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3 Months : From Nov 2019 to Feb 2020
By Sebastian Herrera
Retailers are promising to deliver more packages in just a day, an attractive feature for shopping procrastinators like Jeff Chin.
"Some people plan ahead, but some might not -- like myself," said Mr. Chin, a physician in the San Francisco Bay Area. "You think of someone to get a gift for last minute, and if it comes the next day, it's that much easier."
The scramble between Thanksgiving and Christmas, already a hypercompetitive period for retailers, has gained a new twist, as the nation's largest companies lure shoppers with faster delivery offers. Pushing the delivery needle is Amazon.com Inc., which is spending $1.5 billion in the fourth quarter to expand its free one-day shipping program.
"We're adding new transportation capacity and putting more selection," said Maria Renz, Amazon's vice president of global retail experience. Customers say they continue to look for quicker delivery options, even if they are planning ahead for the holidays.
While many traditional retailers are struggling to keep pace, Walmart Inc. and Target Corp. have held their ground by increasing their delivery capabilities or getting shoppers to pick up online orders at their stores. Both chains reported strong third-quarter digital sales and increasing foot traffic.
Amazon, which pioneered two-day shipping more than a decade ago, began in April to expand one-day shipping across the country and add more eligible items. The Seattle tech giant is betting that next-day shipping will boost its Prime memberships and strengthen its grip on e-commerce sales.
More than 10 million items are available for next-day shipping on Amazon's website, including cookware, videogame consoles and other best-selling items. Amazon is hoping to grow the number to more than 100 million items. The company declines to say how many markets its one-day shipping covers except that the service is available "coast to coast."
From November 2017 to this August, the share of Amazon packages being offered for one-day shipping increased to 35.6% from 12.4%, according to Rakuten Intelligence, which tracks Amazon packages.
Amazon Chief Financial Officer Brian Olsavsky recently said speedier shipping is causing Prime members to shop more. Sales in Amazon's online stores rose 22% in the third quarter, double the growth rate a year earlier, but the push to speed up shipping has hurt its profit.
"The holidays will be a pretty good first test to apply the logic, 'How much do people really need next-day shipping?'" Morgan Stanley analyst Simeon Gutman said. Amazon is increasing its share of overall retail spending, the bank estimated, and now captures 25 cents of every incremental dollar consumers spend, excluding cars, fuels and restaurants.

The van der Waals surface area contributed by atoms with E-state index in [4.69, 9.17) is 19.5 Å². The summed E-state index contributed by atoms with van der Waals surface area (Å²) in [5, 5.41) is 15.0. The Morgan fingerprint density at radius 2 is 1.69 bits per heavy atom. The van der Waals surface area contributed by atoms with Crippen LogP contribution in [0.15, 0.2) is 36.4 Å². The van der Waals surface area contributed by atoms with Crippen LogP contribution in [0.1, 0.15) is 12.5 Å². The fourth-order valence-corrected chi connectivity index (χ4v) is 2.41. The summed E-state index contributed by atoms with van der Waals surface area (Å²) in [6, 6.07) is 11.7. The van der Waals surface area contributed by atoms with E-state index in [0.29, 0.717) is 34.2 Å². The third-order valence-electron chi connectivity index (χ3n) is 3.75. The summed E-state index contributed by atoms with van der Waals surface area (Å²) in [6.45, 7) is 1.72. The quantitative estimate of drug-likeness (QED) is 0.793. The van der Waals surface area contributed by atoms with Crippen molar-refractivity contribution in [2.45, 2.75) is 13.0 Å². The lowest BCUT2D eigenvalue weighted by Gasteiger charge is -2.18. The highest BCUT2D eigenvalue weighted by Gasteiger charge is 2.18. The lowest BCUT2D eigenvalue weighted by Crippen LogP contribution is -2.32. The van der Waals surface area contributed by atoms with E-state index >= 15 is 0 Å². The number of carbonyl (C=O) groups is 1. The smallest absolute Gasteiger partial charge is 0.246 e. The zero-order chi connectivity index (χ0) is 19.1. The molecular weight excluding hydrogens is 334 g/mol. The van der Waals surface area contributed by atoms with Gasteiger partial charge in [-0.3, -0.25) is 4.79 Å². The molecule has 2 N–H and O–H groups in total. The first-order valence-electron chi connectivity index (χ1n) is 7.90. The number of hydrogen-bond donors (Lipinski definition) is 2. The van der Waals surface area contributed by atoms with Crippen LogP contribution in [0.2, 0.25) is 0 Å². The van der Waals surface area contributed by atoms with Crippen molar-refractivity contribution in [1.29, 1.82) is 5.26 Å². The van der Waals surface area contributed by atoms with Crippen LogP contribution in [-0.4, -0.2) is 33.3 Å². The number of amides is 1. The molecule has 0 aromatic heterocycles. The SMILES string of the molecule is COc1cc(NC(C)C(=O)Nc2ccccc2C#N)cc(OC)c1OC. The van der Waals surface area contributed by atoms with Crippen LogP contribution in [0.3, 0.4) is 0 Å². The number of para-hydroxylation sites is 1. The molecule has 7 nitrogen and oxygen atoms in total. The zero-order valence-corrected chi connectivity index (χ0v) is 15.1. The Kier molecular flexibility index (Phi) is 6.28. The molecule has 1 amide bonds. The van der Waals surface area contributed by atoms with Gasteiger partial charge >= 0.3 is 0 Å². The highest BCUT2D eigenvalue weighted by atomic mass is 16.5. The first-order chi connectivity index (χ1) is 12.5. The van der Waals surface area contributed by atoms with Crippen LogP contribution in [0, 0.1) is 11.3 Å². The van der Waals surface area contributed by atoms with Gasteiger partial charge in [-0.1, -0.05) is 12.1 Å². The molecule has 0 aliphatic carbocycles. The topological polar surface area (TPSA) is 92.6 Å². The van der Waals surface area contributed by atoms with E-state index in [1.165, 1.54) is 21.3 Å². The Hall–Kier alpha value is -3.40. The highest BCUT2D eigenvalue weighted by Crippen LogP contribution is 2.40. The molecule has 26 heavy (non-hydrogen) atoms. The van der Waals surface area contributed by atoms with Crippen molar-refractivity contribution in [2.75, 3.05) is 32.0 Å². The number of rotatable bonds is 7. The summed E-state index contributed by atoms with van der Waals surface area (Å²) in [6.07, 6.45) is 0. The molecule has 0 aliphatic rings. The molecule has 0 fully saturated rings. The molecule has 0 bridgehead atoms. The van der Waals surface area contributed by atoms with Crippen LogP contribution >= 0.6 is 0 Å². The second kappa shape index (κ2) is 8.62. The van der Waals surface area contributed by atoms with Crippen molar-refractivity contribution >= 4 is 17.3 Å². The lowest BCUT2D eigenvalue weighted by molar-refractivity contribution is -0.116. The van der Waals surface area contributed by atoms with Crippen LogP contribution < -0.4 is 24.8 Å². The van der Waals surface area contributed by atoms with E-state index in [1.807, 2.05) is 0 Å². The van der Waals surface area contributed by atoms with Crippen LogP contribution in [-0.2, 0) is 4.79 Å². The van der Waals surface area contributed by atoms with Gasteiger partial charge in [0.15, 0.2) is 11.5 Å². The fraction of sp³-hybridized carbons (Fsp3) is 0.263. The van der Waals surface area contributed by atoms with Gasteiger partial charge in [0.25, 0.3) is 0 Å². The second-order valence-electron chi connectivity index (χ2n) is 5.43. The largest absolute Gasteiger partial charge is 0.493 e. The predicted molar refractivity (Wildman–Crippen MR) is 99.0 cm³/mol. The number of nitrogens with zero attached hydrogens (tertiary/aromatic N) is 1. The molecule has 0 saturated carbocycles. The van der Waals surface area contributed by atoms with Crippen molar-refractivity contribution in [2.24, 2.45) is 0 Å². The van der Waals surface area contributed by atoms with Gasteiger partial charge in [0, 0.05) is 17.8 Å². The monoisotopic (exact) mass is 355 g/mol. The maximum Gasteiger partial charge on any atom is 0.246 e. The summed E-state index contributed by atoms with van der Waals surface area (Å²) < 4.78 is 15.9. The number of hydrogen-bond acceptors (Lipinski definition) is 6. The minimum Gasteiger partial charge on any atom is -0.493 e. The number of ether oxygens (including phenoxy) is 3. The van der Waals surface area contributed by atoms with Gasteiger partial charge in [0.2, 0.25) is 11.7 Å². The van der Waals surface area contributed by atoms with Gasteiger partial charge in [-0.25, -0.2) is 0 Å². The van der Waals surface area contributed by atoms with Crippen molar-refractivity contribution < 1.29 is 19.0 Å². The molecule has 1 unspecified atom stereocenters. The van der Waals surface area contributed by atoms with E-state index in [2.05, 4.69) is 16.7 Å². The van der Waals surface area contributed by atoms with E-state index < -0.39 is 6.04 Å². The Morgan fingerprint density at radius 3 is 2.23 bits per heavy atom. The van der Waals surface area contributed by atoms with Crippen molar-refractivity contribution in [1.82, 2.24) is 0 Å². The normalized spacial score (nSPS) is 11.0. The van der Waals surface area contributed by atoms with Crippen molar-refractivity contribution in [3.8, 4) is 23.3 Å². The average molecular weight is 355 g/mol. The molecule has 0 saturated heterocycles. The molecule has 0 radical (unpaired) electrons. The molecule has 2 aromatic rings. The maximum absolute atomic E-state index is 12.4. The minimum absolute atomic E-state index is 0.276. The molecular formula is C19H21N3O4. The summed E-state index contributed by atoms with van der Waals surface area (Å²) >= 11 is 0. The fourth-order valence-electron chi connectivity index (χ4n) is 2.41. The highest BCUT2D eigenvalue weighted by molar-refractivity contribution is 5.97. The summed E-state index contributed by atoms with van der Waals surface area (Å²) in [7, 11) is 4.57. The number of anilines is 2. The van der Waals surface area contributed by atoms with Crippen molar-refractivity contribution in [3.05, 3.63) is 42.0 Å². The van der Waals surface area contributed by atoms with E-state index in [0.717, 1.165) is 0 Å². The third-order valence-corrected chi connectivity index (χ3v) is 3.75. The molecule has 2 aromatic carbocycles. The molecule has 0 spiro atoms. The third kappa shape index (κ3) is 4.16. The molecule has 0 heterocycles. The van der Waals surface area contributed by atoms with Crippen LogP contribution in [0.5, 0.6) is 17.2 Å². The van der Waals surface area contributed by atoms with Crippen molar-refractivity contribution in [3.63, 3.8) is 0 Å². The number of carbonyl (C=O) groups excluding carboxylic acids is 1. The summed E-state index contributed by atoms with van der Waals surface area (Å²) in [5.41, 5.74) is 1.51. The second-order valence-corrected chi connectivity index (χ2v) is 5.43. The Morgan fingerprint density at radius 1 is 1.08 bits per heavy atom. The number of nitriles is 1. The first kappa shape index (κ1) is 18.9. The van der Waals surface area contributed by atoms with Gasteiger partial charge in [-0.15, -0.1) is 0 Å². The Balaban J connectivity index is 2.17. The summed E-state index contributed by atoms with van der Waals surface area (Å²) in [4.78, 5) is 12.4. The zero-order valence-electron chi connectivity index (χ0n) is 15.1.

Customers increasingly expect faster delivery speeds. A survey this June by investment bank RBC Capital Markets of more than 2,000 shoppers showed that 64% of respondents were either "extremely" or "very" interested in next-day shipping, compared with 43% in 2013.
Walmart's and Target's one-day services cover a much narrower group of products than Amazon's. The companies both offer free next-day delivery on orders of $35 or more, though Target says many orders below the $35 threshold arrive in as soon as a day. Walmart said its next-day delivery covers roughly 220,000 items. Target's covers roughly 100,000 to 150,000 products, Mr. Gutman estimated.
Unlike Amazon, which uses a network of hundreds of warehouses and delivery centers to make fast shipping possible, Target takes advantage of its 1,800-plus stores to quickly reach customers. Walmart uses six fulfillment campuses throughout the country and has more than 4,700 stores in the U.S. near customers.
Both companies say their next-day offers require "no membership fee," taking aim at Amazon's $119 Prime annual membership cost, which includes free one- and two-day shipping. Walmart began offering next-day delivery in May. Its service now covers roughly 40 major metro areas.
This year, Target said it is offering free shipping "arriving in as soon as one day" through Dec. 21. Amazon and Walmart haven't said when their cutoff dates are. Target said it is also attracting customers through same-day delivery in 250 markets.
Target Chief Executive Brian Cornell said the profitability of the company's e-commerce sales has improved, as Target has shifted its fulfillment system away from distribution centers to one based on compiling orders from nearby stores.
Retail experts say the fourth quarter will test Amazon's shipping capacity. In July, some Amazon shipments took longer than the promised one- or two-day windows, as customers flooded the company's site for its annual Prime Day shopping event.
Amazon in September said it would add 100,000 electric vehicles to its network and has been leasing more airplanes to carry its packages. Investment bank UBS Group AG estimated Amazon's one-day shipping costs to total about $3.6 billion between its second and fourth quarters this year and grow to roughly $6.1 billion next year.
"Prime Day was the first proving ground for one day," said Youssef Squali, an analyst with SunTrust Banks. "The fourth quarter will be even bigger."
Write to Sebastian Herrera at Sebastian.Herrera@wsj.com
(END) Dow Jones Newswires
November 26, 2019 09:14 ET (14:14 GMT)
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